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Talking Travel with the Filmmakers of PBS's new travel series, Roughing It
Their half-hour documentary, Roughing It: Mongolia, will be making its premier later this summer on PBS, and they'll be turning it into a series, called what else but Roughing It, coming out in late 2009. Here's more from our interview:
What traveling experiences have you guys had before setting on this documentary?
CHRIS: My first real adventure travel experience was with Keith during the summer of our sophomore year in college. We had arranged jobs as English teachers in Guangdong, China. But the morning we were supposed to leave, we got a frantic call from the Chinese school administrator: "The children have been poisoned and the school is closed. You cannot come anymore. I'm very sorry!" But, luckily, they didn't cancel our airline tickets. So we went to China with no plan whatsoever. We ended up as extras in a Chinese rap music video, hitchhiking 19,500 feet up the Himalaya in the back of a dump truck, and steamboating down the Yangtze River with thousands ofThree Gorges Dam refugees. We were hooked. From that trip, we realized there was a really good chemistry of us two on the road. Almost effortlessly, we met fascinating people and found ourselves in fascinating situations
CHRIS: It's simple, but my best advice is to be curious. I'm surprised at how many people I see who spend most of their day finding the cheapest hostel, hunting down the pizza place in the guidebook, and getting drunk with the Australians at the backpacker bar. You have to think like a journalist--meet people, ask questions. Get over whatever timidity you might have. Hunt around in the strange parts of town, ask to go along with people. If you're respectful and genuinely interested, they will welcome you into their lives and culture.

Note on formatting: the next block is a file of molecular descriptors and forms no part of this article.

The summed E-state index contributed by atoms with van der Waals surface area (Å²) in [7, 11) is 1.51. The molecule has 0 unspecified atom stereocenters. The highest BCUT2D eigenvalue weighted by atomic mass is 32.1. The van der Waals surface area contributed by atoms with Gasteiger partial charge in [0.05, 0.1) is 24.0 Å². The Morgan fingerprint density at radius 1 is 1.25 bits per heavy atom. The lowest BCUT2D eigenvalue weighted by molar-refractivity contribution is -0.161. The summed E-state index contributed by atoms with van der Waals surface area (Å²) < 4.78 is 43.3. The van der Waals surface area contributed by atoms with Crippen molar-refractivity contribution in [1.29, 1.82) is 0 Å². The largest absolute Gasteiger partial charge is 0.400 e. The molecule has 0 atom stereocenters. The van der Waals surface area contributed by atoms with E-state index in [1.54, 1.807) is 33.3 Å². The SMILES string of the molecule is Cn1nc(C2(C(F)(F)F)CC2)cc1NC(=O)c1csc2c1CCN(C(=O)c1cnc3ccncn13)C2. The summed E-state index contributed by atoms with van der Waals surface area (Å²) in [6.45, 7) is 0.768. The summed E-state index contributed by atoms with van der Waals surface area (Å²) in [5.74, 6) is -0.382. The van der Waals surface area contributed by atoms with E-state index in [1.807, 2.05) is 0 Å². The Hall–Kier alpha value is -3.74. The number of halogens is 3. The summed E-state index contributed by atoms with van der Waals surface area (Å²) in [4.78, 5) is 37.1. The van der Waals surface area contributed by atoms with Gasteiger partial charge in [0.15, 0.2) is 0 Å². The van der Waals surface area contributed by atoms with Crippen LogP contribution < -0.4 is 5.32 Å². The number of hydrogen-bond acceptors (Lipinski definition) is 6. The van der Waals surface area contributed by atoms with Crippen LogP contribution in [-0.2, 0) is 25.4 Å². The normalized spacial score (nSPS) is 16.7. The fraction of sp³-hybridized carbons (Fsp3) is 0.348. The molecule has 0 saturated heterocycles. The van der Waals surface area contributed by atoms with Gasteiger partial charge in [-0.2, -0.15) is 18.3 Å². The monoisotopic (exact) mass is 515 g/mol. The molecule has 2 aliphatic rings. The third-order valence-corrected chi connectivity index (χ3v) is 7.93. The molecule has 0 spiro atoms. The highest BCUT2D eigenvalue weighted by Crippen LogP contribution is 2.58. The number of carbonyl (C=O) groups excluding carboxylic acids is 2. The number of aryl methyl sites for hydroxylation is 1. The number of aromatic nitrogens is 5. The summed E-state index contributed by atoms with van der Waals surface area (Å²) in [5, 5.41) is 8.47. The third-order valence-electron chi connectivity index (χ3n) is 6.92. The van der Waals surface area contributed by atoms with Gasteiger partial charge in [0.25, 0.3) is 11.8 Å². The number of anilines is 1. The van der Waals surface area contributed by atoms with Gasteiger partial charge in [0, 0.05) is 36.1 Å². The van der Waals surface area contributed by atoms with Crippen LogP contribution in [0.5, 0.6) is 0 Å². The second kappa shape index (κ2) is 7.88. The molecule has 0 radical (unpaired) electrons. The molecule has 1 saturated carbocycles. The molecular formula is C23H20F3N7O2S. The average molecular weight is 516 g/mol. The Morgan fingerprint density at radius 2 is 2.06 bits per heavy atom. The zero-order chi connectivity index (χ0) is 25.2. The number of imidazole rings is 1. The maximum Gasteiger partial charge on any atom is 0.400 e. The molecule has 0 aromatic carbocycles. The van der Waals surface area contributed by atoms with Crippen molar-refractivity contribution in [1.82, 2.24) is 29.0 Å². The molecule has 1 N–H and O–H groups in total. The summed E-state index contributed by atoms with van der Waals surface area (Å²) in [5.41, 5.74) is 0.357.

CHRIS: A lot of phone calls, e-mails, and pestering the Ambassador-- plus some tactical exaggeration. We had a paper-thin resume at that point, so we had to stretch it. I think the president was a little surprised when two kids showed up for the interview in running shoes and wrinkled polo shirts.
CHRIS: Mongolia is a challenging place for independent travelers. There are less than 1,000 miles of paved road in the country, which complicates the logistics for getting anywhere. In the first week of filming, we had to sneak around a Bubonic plague quarantine. I broke three ribs after getting thrown off a horse. Keith and I both puked after a dozen bowls of distilled yak milk--yak vodka--at a traditional wedding ceremony. And I would guess everyone who travels in Mongolia would have similar experiences. It's the kind of place where adventure finds you.
CHRIS: Like starting out in any of the arts, you have to pay your dues. I was working as a night security guard in Sacramento, editing the show and making phone calls during the day. Eventually, if the project has potential, some kind soul will take interest. We found some amazing support from KVIE, our local PBS station. Particularly two guys, Mike Sanford and Tim Walton, who spent a lot of time giving us editorial guidance and advice on the business end. They helped us craft an interesting travelogue into a polished PBS program. It was a long process. It was our first show and a steep learning curve every step of the way.
KEITH: Roughing It: The Great Pacific will take you through some of the most exotic and remote countries on the planet. We're in the process of mapping out a rough path through Indonesia, Malaysia, Singapore, the Philippines, Papua New Guinea and East Timor. Chris and I will definitely be packing our pepto bismol and dramamine as we island hop across Oceania and delve into the indigenous cultures that have successfully fended off Western influence.